'79-'85 RX-7 / Ford 8.8 Torque Arm DIY Kit Installation overview

CLICK HERE for TASA conversion install FAQ

Tools & Equipment Required
Here's a list of recommended tools and equipment recommended for a sucessfull installation. All are not necessary, as you may come up with alternative ways to get it done, but this will give you a general idea of what you are in for...

...basic hand tools, both metric and SAE
...measuring tape
...string or plumb bob
...3/8" drill bit
...1-3/16" hole saw
...5/16 nc tap
...0-250 ft/lbs torque wrench
...(2) magnetic triangles for weld positioning

...(4) jack stands for car
...(2) jack stands for rear axle
...personal safety gear such as gloves, safety glasses, etc.
...die grinder
...1/2" hand drill
...oxy/act torch or plasma cutter (for removing old brackets)
...4-1/2" hand grinder
...150amp MIG or DC welder & safety gear saw or chop saw (for narrowing axle tubes)
...alignmet fixture (for re-welding narrowed axle tubes)

Supplies... Loctite Loctite
...anaerobic sealer such as Permatex PX# 51813 (for rear cover)
...paint for rear housing / brackets
...penetrating oil
...gear oil
...friction modifier (for TracLoc or other clutch type limited slips)

Preparing your housing...

Proper prep of your housing depends on your plans for it. If you are not narrowing the housing, prep will consist of cleaning the outside, cutting off the old suspension brackets, and grinding off the remaining weld material from the axle tubes.

Measuring and cutting your axle tubes...

If you plan to narrow your rear, prep will be quite a bit more involved. So involved, that we recommend that the housing get completely dis-assembled. Remove the rear cover, and mark the bearing caps to prevent later mix-ups or confusion as to their correct position. Then remove the caps and pry out the differential, taking care to keep the bearing races and pre-load shims in their correct positions. At this point, we usually just run a wire thru the center of the diff's bearing bores to keep the spacers and bearing races in their proper place, tie the ends of the wire together, then place the diff in a box with the bearing caps, bolts, center pin, and c-clips for temporary storage. If the housing already has the gears that you plan to use, the pinion can stay in place. If you are changing gears, strip the pinion out as well.

If your housing is from a truck and has the big ugly ABS sensor and guard lugs protruding upward from the front/top of it's center case, these will need to be removed. Remove the ABS sensor and drive a 13/16" expansion cup coated w/ loctite into the empty ABS sensor hole, driven in all the way down until it is flush with the inner surface of the case above the ring gear. Then use a sawzall or cutoff wheel in a hand grinder to remove the large part of the guard lugs, followed up by cosmetic blending with a hand grinder. Be careful not to get carried away with the cosmetic blending, as there are contoured areas inside the top of the case where excessive grinding on the outside can go all the way through, create a hole, and ruin your case.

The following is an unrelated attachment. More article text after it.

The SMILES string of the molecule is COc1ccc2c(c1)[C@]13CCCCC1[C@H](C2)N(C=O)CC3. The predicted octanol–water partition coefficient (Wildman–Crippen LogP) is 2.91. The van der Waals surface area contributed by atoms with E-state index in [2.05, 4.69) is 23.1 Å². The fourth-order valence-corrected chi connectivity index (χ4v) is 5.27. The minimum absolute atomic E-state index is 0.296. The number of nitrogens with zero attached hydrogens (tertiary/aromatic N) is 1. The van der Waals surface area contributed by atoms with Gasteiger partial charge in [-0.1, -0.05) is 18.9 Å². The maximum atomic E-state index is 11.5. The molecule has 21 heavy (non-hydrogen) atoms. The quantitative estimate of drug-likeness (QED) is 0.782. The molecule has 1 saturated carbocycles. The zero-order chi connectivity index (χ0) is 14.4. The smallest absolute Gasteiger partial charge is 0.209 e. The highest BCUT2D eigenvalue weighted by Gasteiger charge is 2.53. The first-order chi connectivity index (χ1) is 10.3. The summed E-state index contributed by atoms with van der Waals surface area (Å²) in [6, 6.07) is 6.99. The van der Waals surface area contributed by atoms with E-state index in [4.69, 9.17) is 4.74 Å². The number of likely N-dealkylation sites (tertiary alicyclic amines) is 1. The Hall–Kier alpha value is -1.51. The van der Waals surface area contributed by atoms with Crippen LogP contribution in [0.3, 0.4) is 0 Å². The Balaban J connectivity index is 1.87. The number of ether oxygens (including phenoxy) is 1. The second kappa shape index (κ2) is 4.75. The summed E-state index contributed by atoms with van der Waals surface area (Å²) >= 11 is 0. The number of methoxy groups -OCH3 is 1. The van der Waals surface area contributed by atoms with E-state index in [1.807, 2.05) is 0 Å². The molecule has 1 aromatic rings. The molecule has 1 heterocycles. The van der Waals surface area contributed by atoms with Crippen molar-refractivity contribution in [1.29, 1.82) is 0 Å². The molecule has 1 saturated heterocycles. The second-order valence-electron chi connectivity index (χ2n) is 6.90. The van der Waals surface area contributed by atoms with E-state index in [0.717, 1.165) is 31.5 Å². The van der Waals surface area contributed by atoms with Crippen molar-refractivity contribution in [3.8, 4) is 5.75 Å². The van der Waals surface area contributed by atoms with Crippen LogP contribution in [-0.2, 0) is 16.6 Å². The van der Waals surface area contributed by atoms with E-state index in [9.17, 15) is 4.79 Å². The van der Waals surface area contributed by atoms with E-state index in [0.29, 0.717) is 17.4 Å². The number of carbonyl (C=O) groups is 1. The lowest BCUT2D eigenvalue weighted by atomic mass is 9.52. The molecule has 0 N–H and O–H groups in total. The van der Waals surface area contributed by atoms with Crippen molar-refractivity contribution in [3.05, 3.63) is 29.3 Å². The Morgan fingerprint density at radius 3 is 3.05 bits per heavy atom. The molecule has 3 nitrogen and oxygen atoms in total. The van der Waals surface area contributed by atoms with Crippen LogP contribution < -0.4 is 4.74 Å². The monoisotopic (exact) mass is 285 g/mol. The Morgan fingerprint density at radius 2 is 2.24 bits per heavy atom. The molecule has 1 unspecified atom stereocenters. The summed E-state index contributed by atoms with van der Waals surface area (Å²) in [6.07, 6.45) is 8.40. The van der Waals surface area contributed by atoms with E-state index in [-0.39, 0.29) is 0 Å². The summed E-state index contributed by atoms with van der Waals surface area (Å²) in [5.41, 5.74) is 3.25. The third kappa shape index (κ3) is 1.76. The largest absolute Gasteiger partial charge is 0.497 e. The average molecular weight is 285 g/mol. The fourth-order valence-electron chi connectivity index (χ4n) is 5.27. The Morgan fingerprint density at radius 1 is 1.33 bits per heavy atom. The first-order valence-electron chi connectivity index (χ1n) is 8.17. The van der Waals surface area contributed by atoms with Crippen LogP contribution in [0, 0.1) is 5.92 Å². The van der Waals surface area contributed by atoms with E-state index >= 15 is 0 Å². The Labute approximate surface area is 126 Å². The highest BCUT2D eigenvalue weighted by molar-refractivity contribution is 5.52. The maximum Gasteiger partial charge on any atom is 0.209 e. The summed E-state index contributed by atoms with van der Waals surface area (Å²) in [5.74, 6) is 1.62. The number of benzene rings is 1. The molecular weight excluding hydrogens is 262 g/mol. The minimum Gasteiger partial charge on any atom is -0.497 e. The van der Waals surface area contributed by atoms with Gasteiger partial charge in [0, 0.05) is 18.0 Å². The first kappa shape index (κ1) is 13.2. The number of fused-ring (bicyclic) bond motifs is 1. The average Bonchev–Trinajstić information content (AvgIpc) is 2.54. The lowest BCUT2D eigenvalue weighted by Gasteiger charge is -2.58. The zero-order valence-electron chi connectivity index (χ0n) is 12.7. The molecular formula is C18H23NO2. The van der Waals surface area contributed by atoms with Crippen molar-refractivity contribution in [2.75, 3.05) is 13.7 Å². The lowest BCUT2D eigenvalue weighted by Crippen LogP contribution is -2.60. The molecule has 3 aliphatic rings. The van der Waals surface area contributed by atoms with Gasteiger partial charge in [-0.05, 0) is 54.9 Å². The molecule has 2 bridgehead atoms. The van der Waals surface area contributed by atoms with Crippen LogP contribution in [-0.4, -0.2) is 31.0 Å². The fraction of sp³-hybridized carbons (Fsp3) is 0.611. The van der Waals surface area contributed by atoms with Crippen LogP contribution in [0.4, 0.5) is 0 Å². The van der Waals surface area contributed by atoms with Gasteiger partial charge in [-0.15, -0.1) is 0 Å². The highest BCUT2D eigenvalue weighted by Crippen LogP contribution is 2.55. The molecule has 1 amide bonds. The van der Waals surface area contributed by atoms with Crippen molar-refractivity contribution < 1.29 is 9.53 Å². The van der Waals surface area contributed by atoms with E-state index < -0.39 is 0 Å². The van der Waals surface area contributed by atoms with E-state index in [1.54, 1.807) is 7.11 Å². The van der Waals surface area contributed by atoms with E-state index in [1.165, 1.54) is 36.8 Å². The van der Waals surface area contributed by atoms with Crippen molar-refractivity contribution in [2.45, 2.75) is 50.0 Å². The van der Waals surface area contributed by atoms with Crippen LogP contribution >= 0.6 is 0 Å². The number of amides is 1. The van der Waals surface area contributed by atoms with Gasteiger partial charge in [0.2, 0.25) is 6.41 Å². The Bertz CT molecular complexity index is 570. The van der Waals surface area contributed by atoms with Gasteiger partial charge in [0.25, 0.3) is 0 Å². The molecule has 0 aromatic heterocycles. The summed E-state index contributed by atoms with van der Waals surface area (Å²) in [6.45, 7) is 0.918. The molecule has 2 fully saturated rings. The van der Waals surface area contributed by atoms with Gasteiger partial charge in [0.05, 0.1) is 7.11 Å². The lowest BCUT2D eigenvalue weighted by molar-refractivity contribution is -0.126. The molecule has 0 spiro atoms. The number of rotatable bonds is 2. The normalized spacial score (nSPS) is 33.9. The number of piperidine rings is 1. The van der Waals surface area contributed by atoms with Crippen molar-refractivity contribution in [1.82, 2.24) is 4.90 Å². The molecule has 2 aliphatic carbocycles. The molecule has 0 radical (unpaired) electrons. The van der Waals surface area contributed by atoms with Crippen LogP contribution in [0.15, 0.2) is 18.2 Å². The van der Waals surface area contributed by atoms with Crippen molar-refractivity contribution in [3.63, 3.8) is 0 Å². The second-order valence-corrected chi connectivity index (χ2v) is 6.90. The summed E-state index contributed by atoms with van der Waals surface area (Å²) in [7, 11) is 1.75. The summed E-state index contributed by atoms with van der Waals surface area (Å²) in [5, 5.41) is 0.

The housing below on the left shows the ABS sensor and it's guard lugs, the one on the right has had it's sensor removed, the hole plugged, and it's guard lugs have been removed. A sawzall followed up by a hand grinder will get the job done...

Section the axle tube after the old brackets have been removed, as it is easier to clamp the tube in a bandsaw without brackets getting in the way. We recommend making the first cut at a point exactly 2-1/2" inboard from the outer face of the axle's flange. This is a point far enough in-board to get the effects of welding away from the machined bearing fits, and still allow us enough room to install all the brackets before welding the tube end back on. Next the remaining axle tube can have a section removed to achieve the desired width. Do not weld the tube ends back on at this point. Wait to weld the tube ends back on last, after all the other brackets have been finish welded, to insure accurate housing alignment.

If you are planning for using the original RX-7 brakes on a narrowed rear, you will need to design in the proper brake offset. Brake offset directly effects how the caliper is positioned over the rotor, side-to-side. We plan for using a flat 1/4" thick adapter bracket if possible. The basic idea is to position the caliper correctly over the rotor to allow for plenty of caliper movement, allowing for both new pads and for enough travel to compensate for movement of the caliper as the pads wear. Since the axle position relies on the differential for it's retention, slight variations in axle position may occur as some diff carriers must be shimmed differently to achievs the correct backlash, in turn effecting the in/out location of the axle. When we spec a narrowed rear, we shoot for a slightly larger brake offset dimension, making it easier to deal with a worst case stack-up of tolorances. If the offset spacing is slightly larger, minor shimming of the caliper bracket can align things up perfectly. If the spacing is too small, machining may be necessary to correct it. If you try to duplicate the brake offset that your original RX-7 rear, you will likely be safe, but err on the side of larger.

Here's some facts that you may find handy if you are trying to calculate overall housing width, axle length, axle tube length, and brake offset, trying to come up with something that works for you...
...the 8.8 pinion shaft is offset 9/16" to the right of the cast housing's center.
...the cast centersection of an 8.8 is very consistantly 16-3/8" wide.
...the 8.8's diff's center pin is centered in the cast centersection.
...both axles will extend an equal distance into the 8.8 cast center.